When Germany builds like this (which is really optimal play from the Axis in early rounds) I think you need to deal with the problem directly.
It will take the Germans longer to reach Moscow with enough attack power to actually take the Russian capital, so you need to use that time as the Allies to develop an appropriately large counter weight. This should come in the form of a very large American expeditionary force. We’re talking a dozen or more transports, (in alternating shifts) ferrying a dozen infantry a round in range of Europe. On top of this you’re going to need a huge airforce, to defend that stack when it finally converges, and to make it effective on the attack.
The window of opportunity is very narrow, but there will come a point when Germany has moved their large infantry wall past the point of no return (meaning they are too far to double back towards the fatherland, and have committed to defeating Moscow.) You can usually recognize this when they have positioned all their aircraft in Karelia and stop sending infantry into Baltic states, but instead start leaving them in Berlin to build up for the aftermath. As the Allies you need to take France and Northwestern in the same round to prevent a landing space for the German air in Karelia. You may have to transition between stacking in France or Northwestern for a few rounds, trading one (to deny the landing spot for the Germans) while trying to preserve the other as a landing spot for your own defensive Air, and reinforcing with UK units. This is because you will frequently have a 1 round gap, after you drop all your American units, to give the transports time to return to North America to retrieve the next wave. It usually results in one of two outcomes, either Germany will quit the eastern campaign, leaving only enough units to defend and help Japan’s advance while retreating some forces to deal with the Western Threat. Or they will go all in and try to crush Moscow before you have an angle on Berlin. The real challenge in this scenario is deciding when to take your fighters off of Moscow so they can participate in the invasion of Europe. Usually you can’t do both things, simultaneously defending Moscow and threaten Berlin. So you have to choose where they will be most effective. Losing Moscow doesn’t matter, if you can take Berlin within 1 round.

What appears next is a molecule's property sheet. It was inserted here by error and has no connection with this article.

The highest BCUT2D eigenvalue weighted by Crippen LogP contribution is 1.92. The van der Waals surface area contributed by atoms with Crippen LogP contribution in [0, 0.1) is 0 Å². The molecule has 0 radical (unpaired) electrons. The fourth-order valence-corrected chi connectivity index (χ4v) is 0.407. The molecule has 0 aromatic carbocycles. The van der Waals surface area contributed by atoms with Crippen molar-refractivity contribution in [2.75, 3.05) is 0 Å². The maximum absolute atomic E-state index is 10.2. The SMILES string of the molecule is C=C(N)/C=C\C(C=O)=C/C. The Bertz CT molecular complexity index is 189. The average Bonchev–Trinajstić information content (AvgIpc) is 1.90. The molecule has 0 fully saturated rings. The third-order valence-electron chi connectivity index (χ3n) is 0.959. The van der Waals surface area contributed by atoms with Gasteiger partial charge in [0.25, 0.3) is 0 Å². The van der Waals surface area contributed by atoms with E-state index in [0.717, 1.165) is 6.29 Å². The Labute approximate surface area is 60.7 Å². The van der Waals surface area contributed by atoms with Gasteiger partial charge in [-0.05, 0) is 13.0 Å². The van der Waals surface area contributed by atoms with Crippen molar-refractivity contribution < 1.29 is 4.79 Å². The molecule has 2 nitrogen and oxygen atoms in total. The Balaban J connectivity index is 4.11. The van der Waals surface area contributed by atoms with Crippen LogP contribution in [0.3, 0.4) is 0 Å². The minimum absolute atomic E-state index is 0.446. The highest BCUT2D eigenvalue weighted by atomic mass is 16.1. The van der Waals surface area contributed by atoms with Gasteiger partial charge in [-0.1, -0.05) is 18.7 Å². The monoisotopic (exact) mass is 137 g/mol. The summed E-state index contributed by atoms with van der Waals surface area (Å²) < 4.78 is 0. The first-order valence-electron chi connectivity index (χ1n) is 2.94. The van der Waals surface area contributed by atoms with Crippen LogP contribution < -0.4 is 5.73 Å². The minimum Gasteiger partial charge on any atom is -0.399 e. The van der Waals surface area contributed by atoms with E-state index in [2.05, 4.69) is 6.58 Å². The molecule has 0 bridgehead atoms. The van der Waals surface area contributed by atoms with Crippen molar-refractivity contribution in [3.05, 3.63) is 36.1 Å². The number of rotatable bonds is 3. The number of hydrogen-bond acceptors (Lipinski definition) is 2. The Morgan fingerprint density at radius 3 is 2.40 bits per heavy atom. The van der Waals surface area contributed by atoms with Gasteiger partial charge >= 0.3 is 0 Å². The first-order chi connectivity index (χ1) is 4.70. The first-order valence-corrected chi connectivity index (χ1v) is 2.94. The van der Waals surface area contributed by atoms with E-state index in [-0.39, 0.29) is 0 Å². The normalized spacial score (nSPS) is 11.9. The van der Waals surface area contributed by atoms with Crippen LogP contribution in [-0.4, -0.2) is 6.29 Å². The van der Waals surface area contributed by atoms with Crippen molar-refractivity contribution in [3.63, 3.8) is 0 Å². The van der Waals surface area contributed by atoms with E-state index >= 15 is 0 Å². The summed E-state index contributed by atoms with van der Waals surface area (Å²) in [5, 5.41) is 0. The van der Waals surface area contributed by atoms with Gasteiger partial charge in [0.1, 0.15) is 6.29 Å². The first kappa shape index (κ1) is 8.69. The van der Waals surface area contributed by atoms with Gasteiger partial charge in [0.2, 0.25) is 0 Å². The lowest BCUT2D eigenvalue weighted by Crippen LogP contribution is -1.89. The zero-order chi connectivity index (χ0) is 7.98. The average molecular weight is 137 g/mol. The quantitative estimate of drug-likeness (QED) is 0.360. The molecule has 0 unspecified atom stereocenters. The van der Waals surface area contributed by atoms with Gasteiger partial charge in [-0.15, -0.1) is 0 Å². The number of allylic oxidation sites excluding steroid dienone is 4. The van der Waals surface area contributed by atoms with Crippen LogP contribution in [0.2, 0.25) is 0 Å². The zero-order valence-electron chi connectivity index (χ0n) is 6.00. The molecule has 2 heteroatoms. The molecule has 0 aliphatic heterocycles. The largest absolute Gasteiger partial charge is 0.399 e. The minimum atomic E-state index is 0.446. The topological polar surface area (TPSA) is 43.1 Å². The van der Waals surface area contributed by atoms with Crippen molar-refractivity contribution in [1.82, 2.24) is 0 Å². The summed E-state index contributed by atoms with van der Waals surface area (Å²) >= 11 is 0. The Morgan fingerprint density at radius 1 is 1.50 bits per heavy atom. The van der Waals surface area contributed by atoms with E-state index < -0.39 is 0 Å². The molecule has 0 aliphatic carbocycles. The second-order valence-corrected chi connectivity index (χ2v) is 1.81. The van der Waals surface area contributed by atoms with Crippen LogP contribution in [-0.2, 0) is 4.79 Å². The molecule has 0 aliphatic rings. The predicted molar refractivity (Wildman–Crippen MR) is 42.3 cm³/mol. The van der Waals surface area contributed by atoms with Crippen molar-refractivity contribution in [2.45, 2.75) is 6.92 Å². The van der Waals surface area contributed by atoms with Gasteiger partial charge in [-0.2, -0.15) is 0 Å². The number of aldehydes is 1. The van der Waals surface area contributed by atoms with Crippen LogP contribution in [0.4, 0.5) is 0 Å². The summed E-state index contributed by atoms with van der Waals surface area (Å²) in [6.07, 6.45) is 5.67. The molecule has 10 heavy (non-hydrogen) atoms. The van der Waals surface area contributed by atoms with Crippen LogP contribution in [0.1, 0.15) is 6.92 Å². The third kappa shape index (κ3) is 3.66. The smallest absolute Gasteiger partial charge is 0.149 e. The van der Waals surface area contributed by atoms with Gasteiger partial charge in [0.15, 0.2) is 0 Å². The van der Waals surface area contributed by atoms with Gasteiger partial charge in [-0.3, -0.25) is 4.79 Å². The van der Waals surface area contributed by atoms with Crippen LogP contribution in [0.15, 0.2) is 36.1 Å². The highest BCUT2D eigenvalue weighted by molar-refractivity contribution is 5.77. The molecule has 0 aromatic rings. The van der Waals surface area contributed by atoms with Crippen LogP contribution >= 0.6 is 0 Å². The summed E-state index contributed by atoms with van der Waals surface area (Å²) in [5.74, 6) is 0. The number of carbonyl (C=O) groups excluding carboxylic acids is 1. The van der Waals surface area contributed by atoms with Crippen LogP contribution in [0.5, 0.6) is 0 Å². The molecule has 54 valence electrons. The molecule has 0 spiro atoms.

What to do with your bombers is a tough call. A solid round or two of bombing can be enough to eek out an edge. On the other hand, you will need every unit you can spare (even bombers for defense) when you make your landing. And of course, they will be extremely valuable when you get an opening on the German capital, since you will almost certainly have to Airblitz your way to victory.
Playing against that kind of infantry spam is probably one of the most difficult things to deal with as the Allies, because of all the logistical headaches the Americans must endure to set up a sufficiently large crossing.